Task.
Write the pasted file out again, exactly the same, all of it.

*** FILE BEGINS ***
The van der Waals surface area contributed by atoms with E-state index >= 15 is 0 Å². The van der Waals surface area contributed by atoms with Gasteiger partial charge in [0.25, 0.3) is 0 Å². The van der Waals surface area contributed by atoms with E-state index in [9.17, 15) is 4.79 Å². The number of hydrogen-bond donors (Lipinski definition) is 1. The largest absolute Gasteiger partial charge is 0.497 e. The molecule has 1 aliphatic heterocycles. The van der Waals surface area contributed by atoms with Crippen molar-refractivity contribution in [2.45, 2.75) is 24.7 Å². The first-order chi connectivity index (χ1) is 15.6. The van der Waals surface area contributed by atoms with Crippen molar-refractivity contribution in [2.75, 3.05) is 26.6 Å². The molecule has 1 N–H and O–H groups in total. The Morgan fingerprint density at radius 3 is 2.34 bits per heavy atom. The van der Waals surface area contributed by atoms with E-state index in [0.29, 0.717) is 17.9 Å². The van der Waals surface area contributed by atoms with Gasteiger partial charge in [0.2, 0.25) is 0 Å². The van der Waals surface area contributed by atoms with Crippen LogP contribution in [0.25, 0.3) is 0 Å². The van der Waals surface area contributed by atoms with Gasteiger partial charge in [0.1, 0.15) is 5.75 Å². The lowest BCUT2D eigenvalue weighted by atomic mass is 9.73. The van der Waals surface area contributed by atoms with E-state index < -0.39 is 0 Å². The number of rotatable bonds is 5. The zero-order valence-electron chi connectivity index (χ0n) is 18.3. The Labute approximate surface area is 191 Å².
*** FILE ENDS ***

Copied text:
The van der Waals surface area contributed by atoms with E-state index >= 15 is 0 Å². The van der Waals surface area contributed by atoms with Gasteiger partial charge in [0.25, 0.3) is 0 Å². The van der Waals surface area contributed by atoms with E-state index in [9.17, 15) is 4.79 Å². The number of hydrogen-bond donors (Lipinski definition) is 1. The largest absolute Gasteiger partial charge is 0.497 e. The molecule has 1 aliphatic heterocycles. The van der Waals surface area contributed by atoms with Crippen molar-refractivity contribution in [2.45, 2.75) is 24.7 Å². The first-order chi connectivity index (χ1) is 15.6. The van der Waals surface area contributed by atoms with Crippen molar-refractivity contribution in [2.75, 3.05) is 26.6 Å². The molecule has 1 N–H and O–H groups in total. The Morgan fingerprint density at radius 3 is 2.34 bits per heavy atom. The van der Waals surface area contributed by atoms with E-state index in [0.29, 0.717) is 17.9 Å². The van der Waals surface area contributed by atoms with Gasteiger partial charge in [0.2, 0.25) is 0 Å². The van der Waals surface area contributed by atoms with Crippen LogP contribution in [0.25, 0.3) is 0 Å². The van der Waals surface area contributed by atoms with Gasteiger partial charge in [0.1, 0.15) is 5.75 Å². The lowest BCUT2D eigenvalue weighted by atomic mass is 9.73. The van der Waals surface area contributed by atoms with E-state index < -0.39 is 0 Å². The number of rotatable bonds is 5. The zero-order valence-electron chi connectivity index (χ0n) is 18.3. The Labute approximate surface area is 191 Å².